Canada took a unique look at cold locations in 2011 with a UCSD/McGill "conceptual design" that combines evaporative free cooling with "seasonal ice storage" to obtain a 1.06 PUE. Proponents claim "potential cost savings of 74% and energy savings of 47% through facility changes alone!" Bill St. Arnaud cautions, "…the high costs of telecom in Canada, because of foreign ownership restrictions, undermines the business case for relocating US data centers to this country. Telecom costs in Canada are 8 to 10 times higher than they are in the US. Low cost, ultra high bandwidth connectivity is essential for attracting data centers and can be as important, if not more important than the cost of energy."

Other US regions are touting their advantages. The Wall Street Journal reported in 2011, "In Wyoming, the chilly winters and mild summers mean ambient air can be used to cool servers up to nine months of the year, said Jeff McSchooler, vice president of EchoStar Broadcasting. After visiting more than 50 potential sites nationwide, the satellite TV company decided last summer to build a 77,000-square-foot data center in Cheyenne, where even at the height of summer the temperature rarely creeps above 82 degrees." There were other inducements, "promising cheap energy for data centers' enormous power needs [and] the Wyoming legislature recently exempted most data-center software and equipment from sales taxes and appropriated $15 million for infrastructure improvements to potential data-center sites." The article notes, "Other states offer similar advantages. FedEx, for instance, calculates that the data center it opened last month in Colorado Springs, Colo., will be able to keep the cooling systems offline more than 5,000 hours a year."

Water offered information and pictures in 2013 about Apple's new facility outside Reno, Nevada. "Despite appearing to be bone dry, the site is actually supplied with underground sources that flow in from the north, but are held from running into the [Truckee] river by impermeable layers of rock. This provides plenty of water that meets the data center's high standards, ranging from low particulate counts to a balanced pH." Another location advantage is that the site is "rated by the Department of Homeland Security as within America's largest 'Safety Zone,' given that it is 'minimally seismically active,' experiences little threat from tsunamis, hurricanes, tornadoes, floods, or ice storms, and is located far away from any nuclear power plants." No word on the long-term impact on area aquifers.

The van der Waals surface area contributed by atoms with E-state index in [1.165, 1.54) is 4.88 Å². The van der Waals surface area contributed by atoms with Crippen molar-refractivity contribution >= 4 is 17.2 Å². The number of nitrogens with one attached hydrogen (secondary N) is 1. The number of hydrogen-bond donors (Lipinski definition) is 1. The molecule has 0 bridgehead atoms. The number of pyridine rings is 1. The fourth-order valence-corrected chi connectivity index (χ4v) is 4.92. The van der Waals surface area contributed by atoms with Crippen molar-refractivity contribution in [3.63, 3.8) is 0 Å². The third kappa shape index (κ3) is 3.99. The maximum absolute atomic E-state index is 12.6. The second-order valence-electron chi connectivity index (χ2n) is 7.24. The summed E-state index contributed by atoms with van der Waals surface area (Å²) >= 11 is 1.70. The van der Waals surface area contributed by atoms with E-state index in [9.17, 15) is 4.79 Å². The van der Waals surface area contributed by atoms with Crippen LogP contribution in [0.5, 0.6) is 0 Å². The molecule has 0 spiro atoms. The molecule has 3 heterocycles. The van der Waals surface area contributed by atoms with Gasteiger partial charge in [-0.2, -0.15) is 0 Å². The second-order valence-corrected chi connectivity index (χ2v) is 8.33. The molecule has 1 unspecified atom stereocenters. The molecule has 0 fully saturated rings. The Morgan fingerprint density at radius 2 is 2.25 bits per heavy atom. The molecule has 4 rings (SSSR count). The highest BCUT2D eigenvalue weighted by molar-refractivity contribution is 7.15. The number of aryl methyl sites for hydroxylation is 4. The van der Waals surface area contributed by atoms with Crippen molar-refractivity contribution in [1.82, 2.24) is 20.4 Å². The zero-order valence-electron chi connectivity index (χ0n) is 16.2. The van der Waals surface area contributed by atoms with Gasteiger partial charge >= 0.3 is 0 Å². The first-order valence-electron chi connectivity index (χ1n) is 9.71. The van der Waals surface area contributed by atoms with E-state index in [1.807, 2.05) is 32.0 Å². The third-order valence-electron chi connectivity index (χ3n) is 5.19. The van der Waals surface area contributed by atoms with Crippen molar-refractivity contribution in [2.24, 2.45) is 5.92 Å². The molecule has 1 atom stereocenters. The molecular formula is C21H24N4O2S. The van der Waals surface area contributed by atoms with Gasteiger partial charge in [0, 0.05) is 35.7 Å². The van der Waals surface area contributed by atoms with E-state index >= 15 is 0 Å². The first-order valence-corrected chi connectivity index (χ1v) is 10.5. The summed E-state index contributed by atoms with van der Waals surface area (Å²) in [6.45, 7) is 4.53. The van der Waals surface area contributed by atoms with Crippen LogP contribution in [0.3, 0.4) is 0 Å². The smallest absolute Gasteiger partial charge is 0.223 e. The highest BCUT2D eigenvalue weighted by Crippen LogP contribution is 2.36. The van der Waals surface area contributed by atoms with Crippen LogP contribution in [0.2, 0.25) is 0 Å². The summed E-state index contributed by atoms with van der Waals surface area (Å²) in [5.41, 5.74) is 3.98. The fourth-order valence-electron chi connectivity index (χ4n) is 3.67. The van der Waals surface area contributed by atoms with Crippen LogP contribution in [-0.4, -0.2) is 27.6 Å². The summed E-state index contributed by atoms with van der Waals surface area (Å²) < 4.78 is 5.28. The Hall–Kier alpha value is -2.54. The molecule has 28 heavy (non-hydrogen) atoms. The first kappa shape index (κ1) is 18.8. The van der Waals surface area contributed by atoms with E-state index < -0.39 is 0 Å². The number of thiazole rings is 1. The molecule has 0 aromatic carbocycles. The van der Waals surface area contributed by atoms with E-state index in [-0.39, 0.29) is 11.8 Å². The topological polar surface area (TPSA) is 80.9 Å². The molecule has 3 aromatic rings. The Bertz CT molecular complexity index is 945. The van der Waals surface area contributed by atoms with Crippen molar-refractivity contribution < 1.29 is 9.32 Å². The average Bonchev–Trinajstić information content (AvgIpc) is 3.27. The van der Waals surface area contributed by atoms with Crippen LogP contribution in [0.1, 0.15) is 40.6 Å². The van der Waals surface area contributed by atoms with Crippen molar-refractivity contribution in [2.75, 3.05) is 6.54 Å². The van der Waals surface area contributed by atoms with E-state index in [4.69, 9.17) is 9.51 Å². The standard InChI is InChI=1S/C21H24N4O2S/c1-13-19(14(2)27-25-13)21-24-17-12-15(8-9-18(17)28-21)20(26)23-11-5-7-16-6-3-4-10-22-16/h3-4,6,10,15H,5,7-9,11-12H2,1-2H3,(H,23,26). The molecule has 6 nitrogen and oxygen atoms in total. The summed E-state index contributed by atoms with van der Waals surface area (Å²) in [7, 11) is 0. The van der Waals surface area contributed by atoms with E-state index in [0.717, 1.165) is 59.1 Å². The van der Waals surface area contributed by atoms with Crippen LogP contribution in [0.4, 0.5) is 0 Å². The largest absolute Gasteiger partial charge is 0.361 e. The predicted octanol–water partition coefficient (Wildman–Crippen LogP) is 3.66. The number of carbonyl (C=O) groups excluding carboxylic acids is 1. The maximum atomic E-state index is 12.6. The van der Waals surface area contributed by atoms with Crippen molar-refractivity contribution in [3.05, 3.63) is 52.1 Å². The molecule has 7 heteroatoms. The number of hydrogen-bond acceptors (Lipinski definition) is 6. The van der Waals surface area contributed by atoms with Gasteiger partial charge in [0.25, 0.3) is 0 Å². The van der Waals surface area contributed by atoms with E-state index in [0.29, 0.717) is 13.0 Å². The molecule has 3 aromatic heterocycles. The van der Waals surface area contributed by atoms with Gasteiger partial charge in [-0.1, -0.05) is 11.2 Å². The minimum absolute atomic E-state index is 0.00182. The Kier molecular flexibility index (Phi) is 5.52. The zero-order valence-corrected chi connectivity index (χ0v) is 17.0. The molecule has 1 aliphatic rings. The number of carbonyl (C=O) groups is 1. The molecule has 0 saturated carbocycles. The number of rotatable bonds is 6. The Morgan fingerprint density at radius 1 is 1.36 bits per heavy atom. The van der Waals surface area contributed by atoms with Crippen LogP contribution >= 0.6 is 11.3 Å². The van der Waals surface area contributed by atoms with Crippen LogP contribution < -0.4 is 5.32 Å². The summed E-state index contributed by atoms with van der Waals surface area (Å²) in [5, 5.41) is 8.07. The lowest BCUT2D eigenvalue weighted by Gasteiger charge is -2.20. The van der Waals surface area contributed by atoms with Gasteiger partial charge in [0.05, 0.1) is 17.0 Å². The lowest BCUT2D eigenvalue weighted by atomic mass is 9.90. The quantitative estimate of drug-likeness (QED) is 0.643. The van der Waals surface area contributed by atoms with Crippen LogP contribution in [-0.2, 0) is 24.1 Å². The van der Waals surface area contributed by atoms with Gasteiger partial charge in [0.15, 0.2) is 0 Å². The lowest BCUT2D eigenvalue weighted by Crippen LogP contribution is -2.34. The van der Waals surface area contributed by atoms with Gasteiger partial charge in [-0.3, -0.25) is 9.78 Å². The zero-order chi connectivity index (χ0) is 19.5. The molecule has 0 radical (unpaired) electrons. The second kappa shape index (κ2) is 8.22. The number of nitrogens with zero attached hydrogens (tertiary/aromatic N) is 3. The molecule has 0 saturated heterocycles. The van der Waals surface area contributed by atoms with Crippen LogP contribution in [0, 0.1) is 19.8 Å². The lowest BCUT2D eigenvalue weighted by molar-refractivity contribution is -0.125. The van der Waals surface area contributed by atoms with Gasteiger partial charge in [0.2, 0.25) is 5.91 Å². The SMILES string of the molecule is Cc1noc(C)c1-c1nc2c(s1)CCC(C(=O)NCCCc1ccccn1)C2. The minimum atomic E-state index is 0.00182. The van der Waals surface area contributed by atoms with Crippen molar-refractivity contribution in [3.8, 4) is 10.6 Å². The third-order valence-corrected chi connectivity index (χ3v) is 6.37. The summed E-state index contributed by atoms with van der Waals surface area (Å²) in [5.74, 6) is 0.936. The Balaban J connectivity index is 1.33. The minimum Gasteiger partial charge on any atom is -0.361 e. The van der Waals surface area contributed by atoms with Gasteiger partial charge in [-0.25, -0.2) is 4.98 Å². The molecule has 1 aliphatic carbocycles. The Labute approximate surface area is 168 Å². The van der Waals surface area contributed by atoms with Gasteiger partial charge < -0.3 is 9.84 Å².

Geophysical safety

Seismic safety, hydro power, and cool climate are all promoted by CenturyLink as advantages of its new Moses Lake, Washington (USA) data center. "The facility's electricity is supplied, in part, by hydroelectric generators powered by the nearby Columbia River. The central Washington climate also allows significant use of free-air cooling, driving some of the lowest power usage effectiveness (PUE) figures in the data center industry...The site also has a seismic rating of 2B, the lowest rating in the western United States, making it a key location for disaster recovery solutions."

The Data Centre Risk Index 2012 report "…ranks countries according to the risks likely to affect the successful operation of a data centre, risk factors such as energy costs, connectivity…the likelihood of natural disasters or political instability…energy security and education…" "The U.S. retains its first place ranking and is considered the lowest risk location for building and operating a data centre in the world. It holds top position for international bandwidth and performs well in the other tier 1 risk categories as well as having the highest percentage of its population completing tertiary education. Canada remains in the top five low risk locations."